It’s been little more than a month since The Mount Airy News ran a couple of stories looking at the potential cost savings which could be realized if the three school systems in Surry County — The Mount Airy, Elkin, and Surry County schools — merged into one larger district.
Since then we’ve done a few follow-up stories, showing that it’s possible the operating budget of the larger system could be greater, at least temporarily, than the sum of the cost of the three separate systems now; as well as a piece detailing how the local annual funding went up in two North Carolina counties after consolidations there. (We might add, however, an official who served in both of those systems said the the larger system was a stronger one educationally, offering more to the students, and was better able to efficiently use the existing facilities, than the smaller separate systems had been).
Yet neither of those counties were facing the more than $170 million upgrade and renovation bill facing Surry County taxpayers over the next decade or so, which makes the Surry County issue unique.
Since those stories ran there’s been little noise from either the county government or the school systems. A few county officials have talked to us, making casual comments about the idea — though none seem to be willing to openly support or oppose a consolidation study — while school superintendents simply won’t discuss the idea, as if refusing to acknowledge the idea of consolidation means it doesn’t exist.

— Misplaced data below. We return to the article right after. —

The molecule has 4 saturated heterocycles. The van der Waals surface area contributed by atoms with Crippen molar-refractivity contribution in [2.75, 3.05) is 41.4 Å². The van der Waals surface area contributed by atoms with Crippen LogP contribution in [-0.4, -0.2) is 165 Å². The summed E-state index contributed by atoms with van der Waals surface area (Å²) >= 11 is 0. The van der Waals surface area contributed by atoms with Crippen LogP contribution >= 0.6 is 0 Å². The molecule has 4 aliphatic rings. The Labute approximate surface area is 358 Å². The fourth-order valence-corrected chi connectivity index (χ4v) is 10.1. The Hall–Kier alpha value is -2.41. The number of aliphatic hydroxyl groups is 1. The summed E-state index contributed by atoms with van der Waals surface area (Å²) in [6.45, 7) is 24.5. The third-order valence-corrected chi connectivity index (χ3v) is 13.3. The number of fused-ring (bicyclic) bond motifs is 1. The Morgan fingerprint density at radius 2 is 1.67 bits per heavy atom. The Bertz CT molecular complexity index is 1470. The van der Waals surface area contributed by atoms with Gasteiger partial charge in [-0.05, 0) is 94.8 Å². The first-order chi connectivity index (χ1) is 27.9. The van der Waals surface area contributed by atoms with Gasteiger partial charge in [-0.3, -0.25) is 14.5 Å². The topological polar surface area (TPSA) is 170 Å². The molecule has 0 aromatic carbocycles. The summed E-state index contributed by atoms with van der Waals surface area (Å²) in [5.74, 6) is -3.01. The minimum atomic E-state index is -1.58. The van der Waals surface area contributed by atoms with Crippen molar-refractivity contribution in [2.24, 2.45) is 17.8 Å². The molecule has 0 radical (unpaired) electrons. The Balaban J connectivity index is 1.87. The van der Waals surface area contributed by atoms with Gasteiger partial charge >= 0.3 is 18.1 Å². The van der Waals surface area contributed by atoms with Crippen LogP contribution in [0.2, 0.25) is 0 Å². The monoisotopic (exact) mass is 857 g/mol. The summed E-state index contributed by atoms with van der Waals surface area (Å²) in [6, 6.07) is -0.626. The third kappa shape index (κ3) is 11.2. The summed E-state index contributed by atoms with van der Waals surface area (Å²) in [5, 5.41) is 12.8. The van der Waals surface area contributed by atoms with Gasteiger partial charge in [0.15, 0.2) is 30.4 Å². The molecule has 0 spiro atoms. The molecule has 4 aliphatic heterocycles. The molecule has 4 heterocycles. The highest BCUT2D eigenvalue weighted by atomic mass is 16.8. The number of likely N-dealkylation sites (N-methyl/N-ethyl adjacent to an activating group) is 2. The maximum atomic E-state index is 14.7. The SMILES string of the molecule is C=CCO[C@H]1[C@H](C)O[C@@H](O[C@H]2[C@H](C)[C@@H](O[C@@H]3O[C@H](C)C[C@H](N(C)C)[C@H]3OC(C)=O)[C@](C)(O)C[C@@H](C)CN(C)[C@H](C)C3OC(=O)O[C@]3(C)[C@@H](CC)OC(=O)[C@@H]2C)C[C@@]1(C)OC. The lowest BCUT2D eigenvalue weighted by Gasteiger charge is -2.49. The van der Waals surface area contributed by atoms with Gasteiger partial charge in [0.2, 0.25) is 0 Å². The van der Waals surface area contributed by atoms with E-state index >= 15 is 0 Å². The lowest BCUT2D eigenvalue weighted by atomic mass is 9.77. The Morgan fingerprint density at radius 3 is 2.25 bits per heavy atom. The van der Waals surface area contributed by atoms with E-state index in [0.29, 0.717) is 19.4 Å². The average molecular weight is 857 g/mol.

The same seems to be happening with the idea of a potential bond referendum to pay for the needed upgrades throughput the three systems. The schools presented a study showing what they claim they need, and the superintendents, along with the county commissioners, all seemed to generally agree the only way this would happen is for the county to pass a bond referendum to finance the costs.
And that’s where the issue has stalled. School officials seem to be waiting on the county to do something, while county officials are content to simply leave it alone until the school folks do something.
So here sit the Surry County taxpayers, playing the waiting game while no one in supposed leadership positions has the political courage to lead the charge for or against the bonds, or a consolidation study, or most anything other than the status quo.
Ultimately, Surry County may need to fund those capital expenses as the best option for its students. However, all involved — taxpayers and students — are owed an independent study of whether consolidation makes sense for the three systems, and they are owed some sort of action now, rather than letting all of this languish until these issues become emergencies.
It’s time for the commissioners, the school board members, and the school system superintendents to stop playing games and exhibit leadership on this issue.
Get something done, take a position, be the leader you were elected (or hired) to be.